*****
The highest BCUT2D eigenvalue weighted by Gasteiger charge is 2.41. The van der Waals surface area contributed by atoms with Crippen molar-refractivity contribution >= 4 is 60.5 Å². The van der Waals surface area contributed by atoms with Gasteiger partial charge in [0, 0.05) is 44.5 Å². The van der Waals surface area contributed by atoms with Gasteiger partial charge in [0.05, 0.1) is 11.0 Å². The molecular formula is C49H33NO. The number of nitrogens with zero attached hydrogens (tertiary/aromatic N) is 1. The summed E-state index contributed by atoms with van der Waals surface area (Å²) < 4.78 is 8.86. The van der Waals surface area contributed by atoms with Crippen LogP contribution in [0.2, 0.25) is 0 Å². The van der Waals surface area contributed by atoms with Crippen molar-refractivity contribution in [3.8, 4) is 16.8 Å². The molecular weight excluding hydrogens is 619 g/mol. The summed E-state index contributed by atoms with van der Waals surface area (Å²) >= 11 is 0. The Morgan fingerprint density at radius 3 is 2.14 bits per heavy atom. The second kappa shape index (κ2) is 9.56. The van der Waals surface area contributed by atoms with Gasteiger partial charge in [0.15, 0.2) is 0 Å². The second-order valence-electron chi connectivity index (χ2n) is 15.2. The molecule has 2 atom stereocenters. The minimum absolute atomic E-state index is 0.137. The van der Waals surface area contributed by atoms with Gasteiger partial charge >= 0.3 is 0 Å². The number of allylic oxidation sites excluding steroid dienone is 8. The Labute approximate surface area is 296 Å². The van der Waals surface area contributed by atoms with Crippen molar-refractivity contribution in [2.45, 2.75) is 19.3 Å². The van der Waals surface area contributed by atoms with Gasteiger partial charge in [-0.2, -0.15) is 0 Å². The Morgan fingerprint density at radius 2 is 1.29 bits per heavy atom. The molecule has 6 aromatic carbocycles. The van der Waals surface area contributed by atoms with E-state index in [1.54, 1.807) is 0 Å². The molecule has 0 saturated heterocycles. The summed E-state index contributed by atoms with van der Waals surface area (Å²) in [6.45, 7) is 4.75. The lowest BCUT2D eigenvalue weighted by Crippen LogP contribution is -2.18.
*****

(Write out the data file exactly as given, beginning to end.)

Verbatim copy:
The highest BCUT2D eigenvalue weighted by Gasteiger charge is 2.41. The van der Waals surface area contributed by atoms with Crippen molar-refractivity contribution >= 4 is 60.5 Å². The van der Waals surface area contributed by atoms with Gasteiger partial charge in [0, 0.05) is 44.5 Å². The van der Waals surface area contributed by atoms with Gasteiger partial charge in [0.05, 0.1) is 11.0 Å². The molecular formula is C49H33NO. The number of nitrogens with zero attached hydrogens (tertiary/aromatic N) is 1. The summed E-state index contributed by atoms with van der Waals surface area (Å²) < 4.78 is 8.86. The van der Waals surface area contributed by atoms with Crippen LogP contribution in [0.2, 0.25) is 0 Å². The van der Waals surface area contributed by atoms with Crippen molar-refractivity contribution in [3.8, 4) is 16.8 Å². The molecular weight excluding hydrogens is 619 g/mol. The summed E-state index contributed by atoms with van der Waals surface area (Å²) >= 11 is 0. The Morgan fingerprint density at radius 3 is 2.14 bits per heavy atom. The second kappa shape index (κ2) is 9.56. The van der Waals surface area contributed by atoms with Gasteiger partial charge in [0.15, 0.2) is 0 Å². The second-order valence-electron chi connectivity index (χ2n) is 15.2. The molecule has 2 atom stereocenters. The minimum absolute atomic E-state index is 0.137. The van der Waals surface area contributed by atoms with Gasteiger partial charge >= 0.3 is 0 Å². The number of allylic oxidation sites excluding steroid dienone is 8. The Labute approximate surface area is 296 Å². The van der Waals surface area contributed by atoms with Crippen molar-refractivity contribution in [2.45, 2.75) is 19.3 Å². The van der Waals surface area contributed by atoms with Gasteiger partial charge in [-0.2, -0.15) is 0 Å². The Morgan fingerprint density at radius 2 is 1.29 bits per heavy atom. The molecule has 6 aromatic carbocycles. The van der Waals surface area contributed by atoms with E-state index in [1.54, 1.807) is 0 Å². The molecule has 0 saturated heterocycles. The summed E-state index contributed by atoms with van der Waals surface area (Å²) in [6.45, 7) is 4.75. The lowest BCUT2D eigenvalue weighted by Crippen LogP contribution is -2.18.